And the hard part is, a lot of them have similar “MOs. Right. At this point, ransomware gangs are very financially driven. And I think it’s really interesting, because as we move on, we continue to say, shouldn’t we not pay this ransom? Like, if we quit paying the ransom, won’t they quit operating?  

Well, it’s really interesting, because here in the US, and maybe you can give us some insight on any Australian legislation, that’s being discussed, and we’ve talked about making it illegal to pay the ransom. In groups like Conti and REvil, they’ve actually said, “That’s not going to deter us one bit” (referring to any US legislation created). So I’m curious, Greg, from your perspective, hey, do you think we should be paying the ransom? And B, do you think if we make legislation that people will stop paying the ransom, if they’ve locked up something that is of essential business need? 


[Greg] Well, I don’t think you should pay the ransom, [but for] private companies it is very difficult. I definitely see, you know, the small business, who can’t run their operation, they haven’t got good backups, and a $10,000 fee for the hard chance to get half their data back. They’re willing to pay it. And so that they don’t know how to use Bitcoin or whatever. But they’re still willing to pay it and just take the risk.  

Public Organizations, healthcare services, anything that’s funded by the government, they shouldn’t [pay] but again, now you’re talking about people that, if they can’t deliver a service, perhaps someone’s life is at stake, and [they’re] going to suffer? So it’s a very difficult choice, [and] I don’t want to sit in judgment on anyone that says [pay it], but I think it does perpetuate this [activity].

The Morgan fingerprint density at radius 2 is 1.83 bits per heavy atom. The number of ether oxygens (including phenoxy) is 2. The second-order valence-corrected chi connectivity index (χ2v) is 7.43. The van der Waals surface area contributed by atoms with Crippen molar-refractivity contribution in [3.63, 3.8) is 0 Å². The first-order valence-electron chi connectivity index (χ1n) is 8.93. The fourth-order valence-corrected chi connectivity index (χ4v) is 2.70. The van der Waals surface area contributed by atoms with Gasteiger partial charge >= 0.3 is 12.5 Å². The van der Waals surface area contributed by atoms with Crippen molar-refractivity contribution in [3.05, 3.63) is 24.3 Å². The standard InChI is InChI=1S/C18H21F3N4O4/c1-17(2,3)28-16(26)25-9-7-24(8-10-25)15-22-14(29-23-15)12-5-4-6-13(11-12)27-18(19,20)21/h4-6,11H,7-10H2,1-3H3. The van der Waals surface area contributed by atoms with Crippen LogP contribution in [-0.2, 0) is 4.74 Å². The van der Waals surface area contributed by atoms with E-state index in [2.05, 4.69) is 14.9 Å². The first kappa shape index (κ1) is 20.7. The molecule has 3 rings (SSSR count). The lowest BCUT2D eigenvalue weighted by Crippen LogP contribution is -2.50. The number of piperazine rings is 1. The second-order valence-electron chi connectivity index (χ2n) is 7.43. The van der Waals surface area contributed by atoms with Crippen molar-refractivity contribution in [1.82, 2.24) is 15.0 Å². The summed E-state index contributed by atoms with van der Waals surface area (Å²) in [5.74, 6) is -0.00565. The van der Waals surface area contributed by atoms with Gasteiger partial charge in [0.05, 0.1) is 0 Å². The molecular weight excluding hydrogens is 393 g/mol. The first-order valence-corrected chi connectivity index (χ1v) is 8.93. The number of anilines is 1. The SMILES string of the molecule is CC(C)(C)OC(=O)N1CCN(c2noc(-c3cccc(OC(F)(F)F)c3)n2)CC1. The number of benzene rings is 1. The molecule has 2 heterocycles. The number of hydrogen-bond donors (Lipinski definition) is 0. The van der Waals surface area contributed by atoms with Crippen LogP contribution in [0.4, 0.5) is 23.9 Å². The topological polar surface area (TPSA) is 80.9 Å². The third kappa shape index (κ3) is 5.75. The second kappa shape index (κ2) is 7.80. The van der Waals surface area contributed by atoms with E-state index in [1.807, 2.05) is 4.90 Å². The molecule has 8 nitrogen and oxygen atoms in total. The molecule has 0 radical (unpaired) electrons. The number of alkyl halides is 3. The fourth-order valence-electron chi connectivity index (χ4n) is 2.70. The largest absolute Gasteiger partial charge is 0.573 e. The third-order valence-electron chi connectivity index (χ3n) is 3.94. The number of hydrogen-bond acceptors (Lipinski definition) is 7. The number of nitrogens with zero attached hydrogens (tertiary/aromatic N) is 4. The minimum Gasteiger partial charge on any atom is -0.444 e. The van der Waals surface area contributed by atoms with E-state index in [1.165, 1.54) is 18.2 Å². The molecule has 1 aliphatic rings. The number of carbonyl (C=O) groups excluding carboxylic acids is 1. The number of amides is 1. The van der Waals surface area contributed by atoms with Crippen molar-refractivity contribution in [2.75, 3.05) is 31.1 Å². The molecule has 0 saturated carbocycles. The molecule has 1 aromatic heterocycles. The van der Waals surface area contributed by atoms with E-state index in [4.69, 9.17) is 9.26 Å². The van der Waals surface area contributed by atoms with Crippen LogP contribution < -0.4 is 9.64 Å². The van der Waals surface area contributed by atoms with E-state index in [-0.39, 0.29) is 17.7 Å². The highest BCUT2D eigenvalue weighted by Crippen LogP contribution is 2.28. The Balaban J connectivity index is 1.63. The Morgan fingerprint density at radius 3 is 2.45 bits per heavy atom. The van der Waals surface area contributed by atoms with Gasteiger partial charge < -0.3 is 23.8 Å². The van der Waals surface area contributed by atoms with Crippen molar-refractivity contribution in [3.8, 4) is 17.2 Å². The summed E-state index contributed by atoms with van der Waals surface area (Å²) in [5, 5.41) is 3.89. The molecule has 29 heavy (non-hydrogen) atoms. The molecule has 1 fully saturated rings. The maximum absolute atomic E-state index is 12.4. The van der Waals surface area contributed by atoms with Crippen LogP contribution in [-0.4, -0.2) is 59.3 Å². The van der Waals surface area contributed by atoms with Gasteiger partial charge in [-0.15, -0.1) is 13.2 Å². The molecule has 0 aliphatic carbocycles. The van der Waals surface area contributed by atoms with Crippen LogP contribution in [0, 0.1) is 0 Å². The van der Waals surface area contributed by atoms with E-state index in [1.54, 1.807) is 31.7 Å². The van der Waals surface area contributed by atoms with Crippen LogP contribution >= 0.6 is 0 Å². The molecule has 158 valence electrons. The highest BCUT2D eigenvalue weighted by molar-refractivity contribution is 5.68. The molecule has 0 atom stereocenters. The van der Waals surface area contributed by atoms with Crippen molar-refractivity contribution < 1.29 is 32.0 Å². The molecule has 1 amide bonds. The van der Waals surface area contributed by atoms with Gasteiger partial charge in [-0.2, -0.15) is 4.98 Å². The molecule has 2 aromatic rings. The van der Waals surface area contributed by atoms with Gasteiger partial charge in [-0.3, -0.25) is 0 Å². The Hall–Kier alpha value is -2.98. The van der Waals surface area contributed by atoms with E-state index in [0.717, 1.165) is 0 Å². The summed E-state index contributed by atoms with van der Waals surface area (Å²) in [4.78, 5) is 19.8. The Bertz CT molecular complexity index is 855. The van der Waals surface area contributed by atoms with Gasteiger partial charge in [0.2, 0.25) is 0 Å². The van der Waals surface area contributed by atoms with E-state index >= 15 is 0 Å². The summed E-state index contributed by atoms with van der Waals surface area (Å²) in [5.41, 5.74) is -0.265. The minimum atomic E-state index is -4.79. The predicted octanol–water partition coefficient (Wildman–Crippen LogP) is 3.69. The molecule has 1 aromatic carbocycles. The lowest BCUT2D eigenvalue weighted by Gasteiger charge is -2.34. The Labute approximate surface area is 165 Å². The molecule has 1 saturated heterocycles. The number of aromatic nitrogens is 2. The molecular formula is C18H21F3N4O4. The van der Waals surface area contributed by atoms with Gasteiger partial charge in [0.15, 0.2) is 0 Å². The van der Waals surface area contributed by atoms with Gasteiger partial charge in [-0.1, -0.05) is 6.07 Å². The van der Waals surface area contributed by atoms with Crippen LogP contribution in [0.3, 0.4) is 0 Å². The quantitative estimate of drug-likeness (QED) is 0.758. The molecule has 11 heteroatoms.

What they say, maybe this is what you’re referring to Joel, is that even if you choose to not pay the ransom, if they’ve got in, they tend to not do the ransomware until the last moment where they [are] making their public disclosure that they’ve got in and they’ve collected data from you. They’re collecting all the valuable information they can prior to the ransomware. And then if you don’t pay the ransom, they can still make their money on selling that data on the dark web.  What do you think about that Joel? 


[Joel] Well, I think it’s really interesting. And I gotta bring that around, Greg to the one of the first points you talked about which was that a lot of these organizations get double-tapped. That’s what I call anyway.  They pay the ransom. And guess what, because they don’t have that SOC visibility triad. And they’re not doing a full-blown incident response and really cleaning and starting fresh. The [Ransomware Gangs] still have hooks in their network, right, and they can come back and double-tap. And then on top of that, oh, by the way, they already have all your data. Now, Greg, I probably should have discussed what a few of the pictures I had teed up for today. But do you remember hearing in the past that advanced threat actors have a certain amount of dwell time in your environment? 


[Greg] Yeah, exactly. I was hoping you could explore that more.  So I think most IT professionals are aware of this, but the media just announced this event, like “Oh, so and so has been ransomware”, then you wait a couple of weeks, and then [what] you hear in the media is, “oh, they’ve now recovered from backups. And they’ve implemented a solution”. And you [as a reader] can just move on [and not think about it anymore].  

But I’m not seeing in the public domain is many people talking about “How long have these guys been in your network before the ransomware event actually happens?” It could be six months. Do you [know]? What information do you have about that? 


[Joel] Yeah, that’s a great question. So first of all, it depends on the region of the world, right? I think here in the US, we have a little bit shorter dwell time, right, according to these cybersecurity companies in the media, than what Oceania does.  That we actually found out and once again, this was from some really good due diligence done by Sophos, but they actually took a look at the dark side group, and the numbers out there, like they have 180 days, which is six months or more dwell time in your network. And the reality is, they no longer need that much time in your network.  

[Greg] Hmm.